When a classic car marque goes out of business, it’s a sad day for the industry. When a big name returns, it’s time for a celebration. This is the case for famous British classic car manufacturers Allard. Lloyd Allard, grandson of the founder of the marque, and his dad, Alan, have officially reopened the business in Edison Close, Gloucester.
The last Allard was built in 1957, so the rebirth of the brand is sure to bring a smile to the faces of classic car enthusiasts all over the world. Alan Allard commented on the revival. “We have reawakened it – myself and my son. He is in the driving seat now. We do need some funding to take it to the next step and progress.”
“Each car will be supplied with a genuine Allard continuation chassis number and signed documentation from the Allard family. Cars built to order will be supplied as left or right-hand drive, with bespoke customer specification requirements, just as the original Allard cars were supplied back in the 1950s.”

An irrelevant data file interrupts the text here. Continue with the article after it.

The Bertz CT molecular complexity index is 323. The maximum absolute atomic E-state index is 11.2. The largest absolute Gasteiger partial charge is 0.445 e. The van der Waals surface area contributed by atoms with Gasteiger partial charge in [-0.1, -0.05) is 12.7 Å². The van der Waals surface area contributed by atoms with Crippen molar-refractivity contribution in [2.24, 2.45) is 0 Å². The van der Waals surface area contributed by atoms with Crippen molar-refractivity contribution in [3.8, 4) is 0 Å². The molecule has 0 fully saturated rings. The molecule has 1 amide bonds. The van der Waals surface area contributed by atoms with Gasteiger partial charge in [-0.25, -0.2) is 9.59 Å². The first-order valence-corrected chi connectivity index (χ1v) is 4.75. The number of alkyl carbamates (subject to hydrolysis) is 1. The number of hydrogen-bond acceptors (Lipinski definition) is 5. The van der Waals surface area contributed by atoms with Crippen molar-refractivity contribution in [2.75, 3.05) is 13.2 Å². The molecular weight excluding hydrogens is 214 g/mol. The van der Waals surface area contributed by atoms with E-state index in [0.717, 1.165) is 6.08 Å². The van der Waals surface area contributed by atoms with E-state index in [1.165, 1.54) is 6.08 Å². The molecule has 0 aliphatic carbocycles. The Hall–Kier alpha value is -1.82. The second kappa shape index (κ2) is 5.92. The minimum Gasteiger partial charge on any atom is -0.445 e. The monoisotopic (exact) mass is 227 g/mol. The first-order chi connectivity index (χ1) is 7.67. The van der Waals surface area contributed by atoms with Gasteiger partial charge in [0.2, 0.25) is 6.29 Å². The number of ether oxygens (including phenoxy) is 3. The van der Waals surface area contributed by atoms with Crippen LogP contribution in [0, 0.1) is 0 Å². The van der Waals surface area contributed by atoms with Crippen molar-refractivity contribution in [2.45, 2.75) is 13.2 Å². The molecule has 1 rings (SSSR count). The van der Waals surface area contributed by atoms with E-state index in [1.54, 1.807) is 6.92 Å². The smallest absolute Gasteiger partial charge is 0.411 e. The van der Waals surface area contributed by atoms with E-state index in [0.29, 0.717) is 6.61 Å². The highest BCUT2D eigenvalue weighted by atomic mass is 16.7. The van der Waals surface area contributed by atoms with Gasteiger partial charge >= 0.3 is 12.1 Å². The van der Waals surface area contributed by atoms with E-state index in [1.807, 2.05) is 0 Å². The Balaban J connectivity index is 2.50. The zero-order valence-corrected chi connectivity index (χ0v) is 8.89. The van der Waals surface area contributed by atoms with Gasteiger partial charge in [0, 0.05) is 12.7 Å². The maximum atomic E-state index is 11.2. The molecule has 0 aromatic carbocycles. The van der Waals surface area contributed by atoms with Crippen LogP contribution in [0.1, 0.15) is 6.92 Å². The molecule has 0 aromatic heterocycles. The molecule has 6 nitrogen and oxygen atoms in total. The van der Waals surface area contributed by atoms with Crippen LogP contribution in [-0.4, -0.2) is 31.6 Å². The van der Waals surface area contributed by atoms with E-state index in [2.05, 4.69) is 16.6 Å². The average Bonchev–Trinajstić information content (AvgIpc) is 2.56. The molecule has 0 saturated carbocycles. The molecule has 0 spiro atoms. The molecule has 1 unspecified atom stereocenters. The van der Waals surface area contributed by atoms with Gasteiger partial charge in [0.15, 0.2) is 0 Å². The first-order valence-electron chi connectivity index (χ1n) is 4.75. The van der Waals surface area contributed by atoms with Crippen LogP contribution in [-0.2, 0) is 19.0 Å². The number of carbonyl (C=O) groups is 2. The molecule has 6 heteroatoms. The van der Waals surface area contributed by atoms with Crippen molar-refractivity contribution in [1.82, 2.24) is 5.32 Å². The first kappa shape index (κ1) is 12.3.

The father and son duo recently restored a 1956 Allard Palm Beach MK2. The owner had it for three years, but is now planning to sell it for £119,000. All the new Allards will be built by hand and they include the JR, J2X, J3 and Palm Beach MK3.
The new company is supported by the original designer of the JR, Dudley Hume, and David Hooper, chief engineer at the old Allard factory. In its heyday, Allard was extremely popular in the US, especially on the race track. Allards competed in the 1953 24 Hours of Le Mans, demonstrating their status as speed icons.
Allard’s rebirth is an example of the staying power of a historical brand. A name can be gone for decades, but that doesn’t mean it has to be that way forever. Allard is here to say and we’re looking forward to see the kind of cars that the new business produces.